(Origin: French surname: de Montfitchet-See note at bottom of this page.) Born: 1590
Place: "Brazen Head", near Bocking, Essex, England
Died: Jan 1632/1633
Place: Bocking, Essex, England
Married: ANNA REEVE
Date: 8 Aug 1611
Place: St. Mary's, Bocking,
Name: ANNA REEVE
Born: 29 Nov 1590
Place: Garret Manor,
Bocking, Essex, England
Died: 20 Jan 1686
Place: Norwalk, Fairfield, Connecticut
1066: RELATIVE OF WILLIAM THE CONQUEROR & HOUSE OF BOLOGNE
The Fitch family traces its first settlement in England to the era of the Norman Conquest A.D. 1066. Morant's 'History of County Essex, England,' says that 'Robert Gernon or de Gernon came from France along with William the Conqueror and that he was a relative of the Conqueror and of the House of Bologne. One of his sons took the name of de Montfitchet, or de Montifiquet - the name is written these three ways in the Doomsday Book.
MANOR OF WRAYSBURY & CASTLE AT STANSTEAD-MONTFITCHET IN ESSEX
In Normandy near Bayeaux is a village, Montfiquet, and it is a section from whence came some of the Conqueror's most illustrious followers.'William the Conqueror gave the manor of Wraysbury as a special donation to his blood relative, Robert de Gernon, who held it as part of his barony of which the head was at Stanstead-Montfitchet in Essex. Here he built a castle on a hill artificially raised for the foundation; this castle he presented to his youngest son. William de Gernon, who in accordance with the custom of the time, dropped the patronymic of de Gernon and assumed the appellative, 'Montfitchet. (Gylls 'History of Wraysbury.') William de Gernon who assumed the appellative, de Montfitchet, married Margaret, daughter of Gilbert, second Lord of Clare, and had a son, Gilbert de Monfitchet, who had a son, Richard de Montfitchet.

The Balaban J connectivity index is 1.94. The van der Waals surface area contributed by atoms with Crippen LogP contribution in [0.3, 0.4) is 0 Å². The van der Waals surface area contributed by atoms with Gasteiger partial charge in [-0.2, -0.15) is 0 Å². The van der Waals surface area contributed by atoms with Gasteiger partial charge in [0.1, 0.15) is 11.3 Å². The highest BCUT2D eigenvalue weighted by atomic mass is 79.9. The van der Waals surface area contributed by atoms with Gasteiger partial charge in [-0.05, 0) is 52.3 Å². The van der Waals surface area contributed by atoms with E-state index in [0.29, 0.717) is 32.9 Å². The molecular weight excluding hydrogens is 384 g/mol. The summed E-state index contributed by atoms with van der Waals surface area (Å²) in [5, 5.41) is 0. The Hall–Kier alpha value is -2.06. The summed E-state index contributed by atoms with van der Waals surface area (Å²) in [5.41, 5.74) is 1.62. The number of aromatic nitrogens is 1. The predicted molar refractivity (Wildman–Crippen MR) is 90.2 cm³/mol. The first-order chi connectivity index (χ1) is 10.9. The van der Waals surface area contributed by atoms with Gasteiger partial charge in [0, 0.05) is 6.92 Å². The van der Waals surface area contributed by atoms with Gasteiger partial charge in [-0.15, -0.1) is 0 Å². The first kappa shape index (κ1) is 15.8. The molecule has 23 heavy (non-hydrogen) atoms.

Note on ancestry of Thomas Fitch: Thomas Fitch"... born about 1465, was said to be three years old at the time his father's death was reported at the manor court of Widdington on 9 April 1468. He was admitted to his inheritance at Widdington court 9November 1487, i.e., when he was about 21 years old. Thomas received an additional grant of land at the manor courtof Lindsell Hall and in November 1505, he took possession ofland, which his father John had left in custody of his widowedmother, Juliana." Thomas' death is "...commemorated on a brass in the Church of St. Mary the Virgin, Lindsell. Beneath him and Agnes on thebrass are images of eleven children ~ six sons and five daughters. Thomas and Agnes are also commemorated in a stained glass windowin the same church. This window and a second showing their son William and his first wife, Elizabeth, were probably paid for by William, who had the advowson of the church (the right to be thepatron of the church and to recommend its clergyman) from King Henry VIII."